• Note that hot peppers tend to be hotter when they have less water and fertilizer. If they receive plenty of water and fertilizer they may be more mild than expected.
  • Monitor for pests and diseases. Check with your local Cooperative Extension Service for pest controls recommended for your area.
  • Try planting pepper plants near tomatoes, parsley, basil, and carrots in your home vegetable garden. Don't plant them near fennel or kohlrabi. Peppers are very colorful when in full fruit and combine well with green herbs, okra, beans and cucumber fences in the garden bed.

Harvesting and Preserving Tips

  • Like cucumbers and summer squash, peppers are usually harvested at an immature stage. The traditional bell pepper, for example, is harvested green, even though most varieties will mature red, orange, or yellow. Peppers may be harvested at any stage, but their flavor doesn’t fully develop until maturity. Fully ripe peppers in multi-colors are delightful in the garden as well as in salads.
  • Cut the fruit from the plant with a sharp knife or pruners leaving a small part of the stem attached.
  • Sweet bell, pimento and cherry peppers are delicious eaten green but are sweeter and higher in vitamins if allowed to turn bright red before harvest. Some varieties are yellow at maturity or may mature from green through yellow and red.
  • Hot peppers may be harvested at any stage. Anaheim is usually picked green and cayenne types red.
  • Bell peppers may be chopped and quick frozen for use in many recipes; sweet cherry and banana peppers and hot cherry peppers are perfect for pickling.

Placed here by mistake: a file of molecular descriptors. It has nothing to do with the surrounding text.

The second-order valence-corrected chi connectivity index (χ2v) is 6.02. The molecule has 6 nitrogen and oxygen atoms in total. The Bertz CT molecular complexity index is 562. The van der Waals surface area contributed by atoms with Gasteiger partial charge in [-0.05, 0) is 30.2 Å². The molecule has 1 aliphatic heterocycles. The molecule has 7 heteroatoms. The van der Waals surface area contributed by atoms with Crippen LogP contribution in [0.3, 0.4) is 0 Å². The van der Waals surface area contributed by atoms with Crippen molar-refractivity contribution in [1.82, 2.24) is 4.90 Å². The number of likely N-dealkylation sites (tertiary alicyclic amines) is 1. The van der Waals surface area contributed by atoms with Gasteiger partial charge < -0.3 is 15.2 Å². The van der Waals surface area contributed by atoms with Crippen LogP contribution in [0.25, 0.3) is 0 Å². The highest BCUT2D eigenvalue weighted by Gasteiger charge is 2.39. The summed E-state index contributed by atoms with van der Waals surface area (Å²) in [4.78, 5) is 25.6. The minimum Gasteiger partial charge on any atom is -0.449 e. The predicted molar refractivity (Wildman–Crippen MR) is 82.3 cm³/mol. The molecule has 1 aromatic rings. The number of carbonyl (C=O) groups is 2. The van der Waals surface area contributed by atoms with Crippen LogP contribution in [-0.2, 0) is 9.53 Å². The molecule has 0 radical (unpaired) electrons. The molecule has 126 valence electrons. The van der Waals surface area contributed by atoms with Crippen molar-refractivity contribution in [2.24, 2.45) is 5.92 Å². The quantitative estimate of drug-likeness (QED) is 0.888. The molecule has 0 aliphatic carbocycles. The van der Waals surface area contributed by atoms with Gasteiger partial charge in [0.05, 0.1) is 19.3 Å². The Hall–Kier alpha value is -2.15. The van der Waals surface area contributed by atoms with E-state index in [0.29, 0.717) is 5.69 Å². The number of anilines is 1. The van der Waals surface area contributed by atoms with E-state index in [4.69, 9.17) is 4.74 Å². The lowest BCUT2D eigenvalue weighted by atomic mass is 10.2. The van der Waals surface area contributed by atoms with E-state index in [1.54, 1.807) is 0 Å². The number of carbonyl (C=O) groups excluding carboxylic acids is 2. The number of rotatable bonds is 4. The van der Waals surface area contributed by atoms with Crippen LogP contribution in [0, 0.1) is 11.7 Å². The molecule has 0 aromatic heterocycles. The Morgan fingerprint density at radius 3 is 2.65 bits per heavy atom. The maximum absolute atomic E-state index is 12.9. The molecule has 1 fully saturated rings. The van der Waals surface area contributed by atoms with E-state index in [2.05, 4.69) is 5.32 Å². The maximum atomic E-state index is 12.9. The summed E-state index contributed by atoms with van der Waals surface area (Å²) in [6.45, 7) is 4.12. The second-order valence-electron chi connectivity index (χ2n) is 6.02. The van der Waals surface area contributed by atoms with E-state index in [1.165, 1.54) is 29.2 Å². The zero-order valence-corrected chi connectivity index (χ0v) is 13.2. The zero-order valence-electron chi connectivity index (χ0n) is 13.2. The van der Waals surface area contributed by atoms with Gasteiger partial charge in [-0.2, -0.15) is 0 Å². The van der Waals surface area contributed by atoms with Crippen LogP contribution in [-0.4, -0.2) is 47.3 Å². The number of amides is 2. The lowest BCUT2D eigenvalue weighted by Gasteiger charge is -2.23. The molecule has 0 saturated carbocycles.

• A popular and trouble-free way to store hot peppers is to dry them. String mature red peppers by piercing the stem with a needle and heavy thread. Hang the string in a warm, dry, airy place (not in the sun!) to dry. They can make a colorful kitchen accent. Pull a pepper from the string when you need one. Hot peppers remain hot even after they are dried. Remember that in recipes a little hot pepper can go a long way.
  • Please note that hot peppers can burn sensitive skin on contact and fumes from grinding or cooking them can irritate the lungs and eyes. When working with hot peppers use rubber gloves and wash your hands before touching your face or eyes.
Days To Maturity
44-64 days
Fruit Size
2 inches
Full Sun
12-24 inches
12-24 inches
Sow Method
Indoor Sow
Planting Time
Sow Time
8-12 weeks BLF
24 inches
Pepper, Sweet, Yummy is rated 4.4 out of 5 by 8.
Rated 5 out of 5 by from Phonomenal Germination Rate for 2019 lot Difficult seeds to find this year (2019). Lots of places indicating they will substitute. Burpee was best at $4.99 for 20 seeds. I had a phenomenal germination rate of 100% on the 20 seeds after 6 days. Used a heating mat at 85F on pre-moistened seed starting mix (I used Burpee seed starting mix from local big box store), in brown fiber seed starting containers, in a big tray with a clear plastic cover. Pushed individual seeds 1/4" underneath with tip of a retracted ink pen and gently pushed the hole closed from the sides. Put layers of towel under tray to regulate temp which was checked in the actual seed starting mix with an IR thermometer. Ended up with 2 layers of bath towel giving the right temp. Needed no further watering, and few drops came out of bottom of containers, but no more. Water would condense on the inside of the tray cover - tapping would knock most of it back in. Seeds all broke the surface on days 5 and 6. As each one became visible, the individual container was cut loose from the rest and removed to an open tray 5" under a 4 bulb T8 fluorescent light fixture and an ambient temp of 65F. Am maintaining 16 hours of light per day. Allowing starting mix to begin to dry out (turn lighter) before adding further water. Will transplant to bigger containers after 2nd leaves arrive. It's such a joy to watch something like a tiny seed develop into a plant.